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27 March 2014 last updated
UK annuity rates unchanged by Fed tapering but interest rates will bite

The US Federal Reserve reduces the stimulus package by a further $10 billion with UK annuity rates remaining the same with little movement in gilt yields as markets already expect an end to the stimulus.

Annuity rates are mainly based on the 15-year gilt yields and as a general rule a 10 basis point move in yields will result in a 1% change in rates.

In the US the stimulus package was started in September 2012 and designed to buy $85 billion of bonds and mortgage debt per month allowing investors to realise higher returns in other assets, such as equities.

This has also helped to lower long term interest rates which has contributed to the improvement in economic growth.

As the stimulus reduces there is less demand for bonds and gilts lowering the price and increasing yields, however, even though the buying has now reduced to $55 billion per month it has had little impact on yields and annuity rates have remained unchanged.

 
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Interest rate rise likely in 2015

Market focus is likely to shift from tapering stimulus to interest rate rises and this is expected to occur from the spring of 2015. The stimulus was at $85 billion in December 2013 reducing by $10 billion in January 2014 to $75 billion, another $10 billion reduction in February to $65 billion and the latest $10 billion to $55 billion in March.

Chairman of the Federal Reserve Janet Yellen has stated that the tapering is likely to continue at this rate so the asset purchase programme (stimulus) will end at the end of 2014. The first increase in the Federal Funds Rate or interest rate will occur about six months after this time.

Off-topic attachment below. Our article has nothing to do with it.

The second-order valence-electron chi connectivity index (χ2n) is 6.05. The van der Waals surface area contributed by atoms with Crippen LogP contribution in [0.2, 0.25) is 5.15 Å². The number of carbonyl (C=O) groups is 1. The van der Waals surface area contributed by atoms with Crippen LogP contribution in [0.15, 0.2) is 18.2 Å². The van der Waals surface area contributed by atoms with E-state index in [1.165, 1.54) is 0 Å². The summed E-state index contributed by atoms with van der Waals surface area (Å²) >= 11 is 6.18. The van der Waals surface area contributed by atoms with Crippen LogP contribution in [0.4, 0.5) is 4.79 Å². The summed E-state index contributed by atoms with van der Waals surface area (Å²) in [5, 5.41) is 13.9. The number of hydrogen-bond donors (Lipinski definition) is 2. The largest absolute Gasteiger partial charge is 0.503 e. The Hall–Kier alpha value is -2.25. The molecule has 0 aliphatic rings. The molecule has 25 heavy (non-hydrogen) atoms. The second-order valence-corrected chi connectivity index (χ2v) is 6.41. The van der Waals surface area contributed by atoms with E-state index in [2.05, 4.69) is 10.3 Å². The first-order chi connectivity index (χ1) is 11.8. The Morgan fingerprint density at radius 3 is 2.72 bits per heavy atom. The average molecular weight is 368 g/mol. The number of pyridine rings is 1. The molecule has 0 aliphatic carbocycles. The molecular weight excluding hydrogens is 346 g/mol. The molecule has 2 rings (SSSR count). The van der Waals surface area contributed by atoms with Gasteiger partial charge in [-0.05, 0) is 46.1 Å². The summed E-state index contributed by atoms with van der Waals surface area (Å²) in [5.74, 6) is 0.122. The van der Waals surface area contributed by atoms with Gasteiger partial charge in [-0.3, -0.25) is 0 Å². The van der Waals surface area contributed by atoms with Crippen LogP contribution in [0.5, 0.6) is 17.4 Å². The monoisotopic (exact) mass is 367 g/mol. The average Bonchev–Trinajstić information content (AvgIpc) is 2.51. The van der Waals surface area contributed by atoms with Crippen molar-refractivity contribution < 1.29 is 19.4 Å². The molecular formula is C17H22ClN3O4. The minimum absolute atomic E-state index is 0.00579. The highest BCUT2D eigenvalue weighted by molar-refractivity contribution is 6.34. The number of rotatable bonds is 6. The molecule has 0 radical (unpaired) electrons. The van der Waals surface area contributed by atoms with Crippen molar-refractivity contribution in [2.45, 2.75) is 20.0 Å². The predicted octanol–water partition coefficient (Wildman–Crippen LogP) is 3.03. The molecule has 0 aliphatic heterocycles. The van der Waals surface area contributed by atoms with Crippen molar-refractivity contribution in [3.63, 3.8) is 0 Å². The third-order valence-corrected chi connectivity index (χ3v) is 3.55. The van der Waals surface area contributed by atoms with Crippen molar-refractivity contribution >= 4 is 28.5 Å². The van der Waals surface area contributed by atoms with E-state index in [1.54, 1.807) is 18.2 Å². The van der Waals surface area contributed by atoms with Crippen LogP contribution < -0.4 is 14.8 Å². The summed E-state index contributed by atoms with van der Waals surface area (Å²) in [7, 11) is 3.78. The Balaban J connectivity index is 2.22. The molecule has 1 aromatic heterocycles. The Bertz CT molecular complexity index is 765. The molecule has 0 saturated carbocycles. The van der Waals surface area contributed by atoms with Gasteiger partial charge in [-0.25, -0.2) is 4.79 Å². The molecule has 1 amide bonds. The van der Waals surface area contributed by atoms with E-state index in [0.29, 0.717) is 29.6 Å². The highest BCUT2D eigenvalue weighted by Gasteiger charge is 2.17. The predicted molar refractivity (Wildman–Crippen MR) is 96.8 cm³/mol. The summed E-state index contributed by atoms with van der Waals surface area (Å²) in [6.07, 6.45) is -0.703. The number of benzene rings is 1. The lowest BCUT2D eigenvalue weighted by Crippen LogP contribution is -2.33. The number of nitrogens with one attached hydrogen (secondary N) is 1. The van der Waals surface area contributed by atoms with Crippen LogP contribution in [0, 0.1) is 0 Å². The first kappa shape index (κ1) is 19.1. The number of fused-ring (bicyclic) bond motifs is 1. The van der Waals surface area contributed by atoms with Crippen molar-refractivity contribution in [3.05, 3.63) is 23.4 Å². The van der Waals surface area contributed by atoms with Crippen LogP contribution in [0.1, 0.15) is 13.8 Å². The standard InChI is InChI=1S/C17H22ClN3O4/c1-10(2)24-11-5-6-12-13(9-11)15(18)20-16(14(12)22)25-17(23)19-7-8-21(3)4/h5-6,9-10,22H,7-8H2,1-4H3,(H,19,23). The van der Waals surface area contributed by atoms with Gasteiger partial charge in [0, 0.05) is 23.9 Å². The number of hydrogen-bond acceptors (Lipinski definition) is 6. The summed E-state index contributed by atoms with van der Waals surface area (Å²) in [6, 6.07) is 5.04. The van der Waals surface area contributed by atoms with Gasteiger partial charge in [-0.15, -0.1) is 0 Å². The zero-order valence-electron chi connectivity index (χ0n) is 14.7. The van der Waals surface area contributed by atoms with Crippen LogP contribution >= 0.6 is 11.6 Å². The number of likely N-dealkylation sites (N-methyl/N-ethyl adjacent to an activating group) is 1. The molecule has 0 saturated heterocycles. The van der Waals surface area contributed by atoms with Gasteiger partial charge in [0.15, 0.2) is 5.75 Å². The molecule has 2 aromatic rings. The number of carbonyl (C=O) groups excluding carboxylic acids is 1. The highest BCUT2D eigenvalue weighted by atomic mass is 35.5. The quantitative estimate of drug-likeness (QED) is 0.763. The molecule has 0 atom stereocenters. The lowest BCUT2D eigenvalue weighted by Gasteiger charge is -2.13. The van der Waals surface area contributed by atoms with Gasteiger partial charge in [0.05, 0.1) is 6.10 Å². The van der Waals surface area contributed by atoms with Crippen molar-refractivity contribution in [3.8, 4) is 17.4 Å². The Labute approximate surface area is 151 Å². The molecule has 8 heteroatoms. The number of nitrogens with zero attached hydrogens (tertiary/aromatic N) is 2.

A change in interest rates will result in yields increasing for bonds and gilts so it is likely that changes will occur from spring 2015 and pension annuity rates rising shortly afterwards. Until then it is likely that interest rates will remain low in the US and UK.

Original the Fed had stated that interest rates would rise when unemployment reached 6.5% a figure set in December 2012 and it is currently 6.7% in the US. This condition has now been removed giving the Fed more flexibility for the start of higher interest rates.

In the UK the Bank of England is likely to raise interest rates from 0.5% to 1% during 2015 and then to 2% by the end of 2016.

Impact of interest rate rise on annuities

A rise of 0.5% in interest rates is likely to see yields higher by 50 basis points and annuities up by 5% by the middle of 2015 and with interest rates at 2% yields will be higher by 150 basis points and rates up 15% by the end of 2016.

For example by the end of 2016, our benchmark is for a person aged 65 with a fund of £100,000 buying a single life, level annuity of £6,093 pa now. With the improvement in annuity rates this would result in an increase of £913 pa to an income of £7,006 pa.

In terms of lifetime income, the Office of National Statistics (ONS) would expect a male to live for 17.3 years and he will have £15,794 more over his lifetime. For a female she can expected to live for 20.4 years increasing her income by £18,625.

In practice there would be a cost of delay to wait two years for this improved income although a fixed term plan would allow for an income to be taken now and a guaranteed fund at the end of the term used to purchase a lifetime annuity.

A fixed term plan is written under capped drawdown rules so does not commit a person to an annuity and the fund at the end of the term can benefit from the government's new pension proposals where an additional cash amount can be taken less tax at a marginal rate, a lifetime annuity or another fixed term plan from any provider for the ultimate degree of flexibility.

News related stories:
Best annuities to benefit if US Federal Reserve tapers stimulus
UK annuities could rise as market expects Fed to taper stimulus
Annuity Rates stabilise as US Fed delays tapering stimulus
Related internet links:
Forbes - On target to raise interest rates in spring 2015
Guardian - Fed axes another $10 billion from stimulus
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